We might not have legit hovercrafts yet, but that doesn't mean people aren't trying to go back to the future *wink wink*. A technology company in Wisconsin recently revealed that they're offering workers the opportunity to get a wee little microchip implanted in their hands.
The company, called Three Square Market, provides technology for breakrooms and micro markets. They're claiming that the chip is around the size of a grain of rice. It uses radio-frequency identification (RFID) to allow workers to do things like pay for snacks in the vending machine, access the building, and log into their computers with just a swipe of their hand.
CEO Todd Westby told USA Today, "We foresee the use of RFID technology to drive everything from making purchases in our office break room market, opening doors, use of copy machines, logging into our office computers, unlocking phones, sharing business cards, storing medical/health information, and used as payment at other RFID terminals. Eventually, this technology will become standardized allowing you to use this as your passport, public transit, all purchasing opportunities, etc."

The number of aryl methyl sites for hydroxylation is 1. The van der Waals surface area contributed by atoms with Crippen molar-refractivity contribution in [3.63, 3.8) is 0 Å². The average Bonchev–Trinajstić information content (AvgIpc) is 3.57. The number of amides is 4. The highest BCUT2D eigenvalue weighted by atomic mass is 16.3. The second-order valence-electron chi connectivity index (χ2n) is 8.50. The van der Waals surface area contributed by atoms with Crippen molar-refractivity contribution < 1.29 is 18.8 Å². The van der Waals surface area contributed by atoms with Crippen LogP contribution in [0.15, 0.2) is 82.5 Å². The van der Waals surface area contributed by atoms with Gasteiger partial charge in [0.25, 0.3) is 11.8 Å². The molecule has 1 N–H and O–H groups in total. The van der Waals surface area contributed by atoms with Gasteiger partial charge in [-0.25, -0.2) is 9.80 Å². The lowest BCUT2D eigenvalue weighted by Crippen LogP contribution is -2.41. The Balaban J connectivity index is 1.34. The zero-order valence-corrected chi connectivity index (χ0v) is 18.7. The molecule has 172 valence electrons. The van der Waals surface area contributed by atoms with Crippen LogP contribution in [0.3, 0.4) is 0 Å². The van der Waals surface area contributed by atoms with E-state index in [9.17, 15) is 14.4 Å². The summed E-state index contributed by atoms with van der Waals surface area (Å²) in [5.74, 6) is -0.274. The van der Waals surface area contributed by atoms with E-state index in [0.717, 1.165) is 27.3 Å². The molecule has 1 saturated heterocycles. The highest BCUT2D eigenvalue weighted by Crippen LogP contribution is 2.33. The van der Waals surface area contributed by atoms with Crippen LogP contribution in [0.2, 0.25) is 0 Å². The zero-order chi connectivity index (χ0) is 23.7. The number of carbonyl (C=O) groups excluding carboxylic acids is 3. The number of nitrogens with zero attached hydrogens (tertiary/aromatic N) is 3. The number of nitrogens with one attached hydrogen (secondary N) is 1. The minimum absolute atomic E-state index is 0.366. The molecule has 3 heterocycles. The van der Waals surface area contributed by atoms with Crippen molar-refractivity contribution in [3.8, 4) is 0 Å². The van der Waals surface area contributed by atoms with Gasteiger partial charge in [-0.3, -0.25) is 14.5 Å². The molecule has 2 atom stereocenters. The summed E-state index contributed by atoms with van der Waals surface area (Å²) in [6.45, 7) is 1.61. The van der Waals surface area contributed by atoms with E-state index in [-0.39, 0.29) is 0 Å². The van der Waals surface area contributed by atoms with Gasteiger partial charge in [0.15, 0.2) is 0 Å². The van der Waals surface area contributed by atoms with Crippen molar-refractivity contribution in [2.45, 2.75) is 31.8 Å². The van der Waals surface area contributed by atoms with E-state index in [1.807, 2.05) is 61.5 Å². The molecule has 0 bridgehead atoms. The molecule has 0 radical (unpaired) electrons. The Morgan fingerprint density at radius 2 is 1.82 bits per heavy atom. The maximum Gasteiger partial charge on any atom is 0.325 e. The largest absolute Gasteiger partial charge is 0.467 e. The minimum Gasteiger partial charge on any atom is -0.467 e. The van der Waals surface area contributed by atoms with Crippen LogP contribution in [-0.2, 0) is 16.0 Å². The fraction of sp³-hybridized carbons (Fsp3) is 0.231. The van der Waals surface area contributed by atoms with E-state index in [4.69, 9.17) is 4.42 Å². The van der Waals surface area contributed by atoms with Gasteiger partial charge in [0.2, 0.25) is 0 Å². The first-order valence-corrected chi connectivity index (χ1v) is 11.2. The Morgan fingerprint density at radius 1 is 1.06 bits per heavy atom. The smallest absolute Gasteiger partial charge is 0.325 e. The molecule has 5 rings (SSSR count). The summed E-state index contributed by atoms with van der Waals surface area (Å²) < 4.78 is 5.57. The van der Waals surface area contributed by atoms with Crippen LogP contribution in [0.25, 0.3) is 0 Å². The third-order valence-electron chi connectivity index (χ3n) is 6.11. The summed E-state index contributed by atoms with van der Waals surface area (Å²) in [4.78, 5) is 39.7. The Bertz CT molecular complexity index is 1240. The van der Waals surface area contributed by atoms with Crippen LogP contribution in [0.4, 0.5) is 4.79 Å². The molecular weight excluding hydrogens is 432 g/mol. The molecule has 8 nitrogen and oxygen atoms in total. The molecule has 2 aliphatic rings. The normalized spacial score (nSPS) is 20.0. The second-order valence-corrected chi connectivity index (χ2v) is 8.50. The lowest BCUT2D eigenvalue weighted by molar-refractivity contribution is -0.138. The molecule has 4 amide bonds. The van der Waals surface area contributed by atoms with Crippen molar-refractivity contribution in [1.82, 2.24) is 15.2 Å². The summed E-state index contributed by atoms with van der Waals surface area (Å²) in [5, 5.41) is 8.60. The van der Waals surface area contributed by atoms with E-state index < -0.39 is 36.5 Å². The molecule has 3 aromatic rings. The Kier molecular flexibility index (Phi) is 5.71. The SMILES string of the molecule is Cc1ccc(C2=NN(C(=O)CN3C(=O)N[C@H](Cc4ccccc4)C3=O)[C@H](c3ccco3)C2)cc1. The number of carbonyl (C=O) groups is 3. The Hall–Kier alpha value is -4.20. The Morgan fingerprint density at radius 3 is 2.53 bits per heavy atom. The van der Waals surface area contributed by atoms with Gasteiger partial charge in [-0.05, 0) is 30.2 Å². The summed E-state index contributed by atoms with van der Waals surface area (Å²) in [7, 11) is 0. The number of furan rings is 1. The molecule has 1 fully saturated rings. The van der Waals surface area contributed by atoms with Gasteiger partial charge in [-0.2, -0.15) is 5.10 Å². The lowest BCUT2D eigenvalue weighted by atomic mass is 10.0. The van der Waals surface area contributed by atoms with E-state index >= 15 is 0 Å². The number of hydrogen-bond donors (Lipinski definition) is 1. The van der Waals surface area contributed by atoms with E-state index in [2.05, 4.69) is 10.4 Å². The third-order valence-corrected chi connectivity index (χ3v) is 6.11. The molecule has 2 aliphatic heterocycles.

He also made it clear that the process is voluntary, and that contrary to popular conjecture, it does not have GPS tracking. Apparently, there are already more than 50 employees who plan to have the devices implanted.
Twitter had its own share of fears and ideas, for obvious reasons.
No thanks. We have enough problems with skimmers on card machines. I don't need an infection from this.— tom koonce (@heraldjaden) July 25, 2017
"You called in sick today but your microchip shows that you're actually in Las Vegas..."— Carrie Simpson (@coldcallcarrie) July 24, 2017
Microchip implants in employees... made for a fun movie, anyway. pic.twitter.com/vEuUkk2z84— WVCubsFan (@WVCubsFan) July 24, 2017
Definitely feels like something out of a dystopian future.